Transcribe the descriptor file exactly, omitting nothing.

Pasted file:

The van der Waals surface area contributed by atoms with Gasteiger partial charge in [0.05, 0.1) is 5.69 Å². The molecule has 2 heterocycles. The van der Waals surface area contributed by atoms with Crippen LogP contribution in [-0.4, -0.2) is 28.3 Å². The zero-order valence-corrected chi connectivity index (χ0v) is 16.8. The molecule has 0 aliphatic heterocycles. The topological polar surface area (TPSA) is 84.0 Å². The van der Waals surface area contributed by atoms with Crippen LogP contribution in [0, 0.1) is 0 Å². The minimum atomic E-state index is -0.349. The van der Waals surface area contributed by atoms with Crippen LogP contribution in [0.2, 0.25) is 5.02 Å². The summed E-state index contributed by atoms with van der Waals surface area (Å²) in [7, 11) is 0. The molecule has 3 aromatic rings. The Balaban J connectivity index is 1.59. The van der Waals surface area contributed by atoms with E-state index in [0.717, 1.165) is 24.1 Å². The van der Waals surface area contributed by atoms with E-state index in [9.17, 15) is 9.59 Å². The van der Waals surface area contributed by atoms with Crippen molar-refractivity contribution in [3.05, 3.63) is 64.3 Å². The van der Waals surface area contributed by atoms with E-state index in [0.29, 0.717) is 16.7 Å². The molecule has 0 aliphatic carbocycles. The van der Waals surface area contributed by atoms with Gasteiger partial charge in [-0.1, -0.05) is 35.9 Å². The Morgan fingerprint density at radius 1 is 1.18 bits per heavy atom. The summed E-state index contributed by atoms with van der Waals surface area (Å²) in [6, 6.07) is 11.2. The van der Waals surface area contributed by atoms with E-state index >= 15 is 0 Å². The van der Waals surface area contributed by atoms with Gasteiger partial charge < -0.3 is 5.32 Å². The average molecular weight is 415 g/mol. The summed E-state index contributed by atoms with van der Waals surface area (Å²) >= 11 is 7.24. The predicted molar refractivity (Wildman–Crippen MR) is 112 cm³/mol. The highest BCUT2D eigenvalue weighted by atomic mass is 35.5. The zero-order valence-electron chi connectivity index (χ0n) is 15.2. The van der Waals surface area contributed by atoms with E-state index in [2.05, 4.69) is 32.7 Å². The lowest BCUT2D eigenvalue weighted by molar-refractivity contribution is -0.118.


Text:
The van der Waals surface area contributed by atoms with Gasteiger partial charge in [0.05, 0.1) is 5.69 Å². The molecule has 2 heterocycles. The van der Waals surface area contributed by atoms with Crippen LogP contribution in [-0.4, -0.2) is 28.3 Å². The zero-order valence-corrected chi connectivity index (χ0v) is 16.8. The molecule has 0 aliphatic heterocycles. The topological polar surface area (TPSA) is 84.0 Å². The van der Waals surface area contributed by atoms with Crippen LogP contribution in [0, 0.1) is 0 Å². The minimum atomic E-state index is -0.349. The van der Waals surface area contributed by atoms with Crippen LogP contribution in [0.2, 0.25) is 5.02 Å². The summed E-state index contributed by atoms with van der Waals surface area (Å²) in [7, 11) is 0. The molecule has 3 aromatic rings. The Balaban J connectivity index is 1.59. The van der Waals surface area contributed by atoms with E-state index in [0.717, 1.165) is 24.1 Å². The van der Waals surface area contributed by atoms with E-state index in [9.17, 15) is 9.59 Å². The van der Waals surface area contributed by atoms with Crippen molar-refractivity contribution in [3.05, 3.63) is 64.3 Å². The van der Waals surface area contributed by atoms with E-state index in [0.29, 0.717) is 16.7 Å². The molecule has 0 aliphatic carbocycles. The van der Waals surface area contributed by atoms with Gasteiger partial charge in [-0.1, -0.05) is 35.9 Å². The Morgan fingerprint density at radius 1 is 1.18 bits per heavy atom. The summed E-state index contributed by atoms with van der Waals surface area (Å²) in [6, 6.07) is 11.2. The van der Waals surface area contributed by atoms with E-state index >= 15 is 0 Å². The van der Waals surface area contributed by atoms with Gasteiger partial charge < -0.3 is 5.32 Å². The average molecular weight is 415 g/mol. The summed E-state index contributed by atoms with van der Waals surface area (Å²) >= 11 is 7.24. The predicted molar refractivity (Wildman–Crippen MR) is 112 cm³/mol. The highest BCUT2D eigenvalue weighted by atomic mass is 35.5. The zero-order valence-electron chi connectivity index (χ0n) is 15.2. The van der Waals surface area contributed by atoms with E-state index in [2.05, 4.69) is 32.7 Å². The lowest BCUT2D eigenvalue weighted by molar-refractivity contribution is -0.118.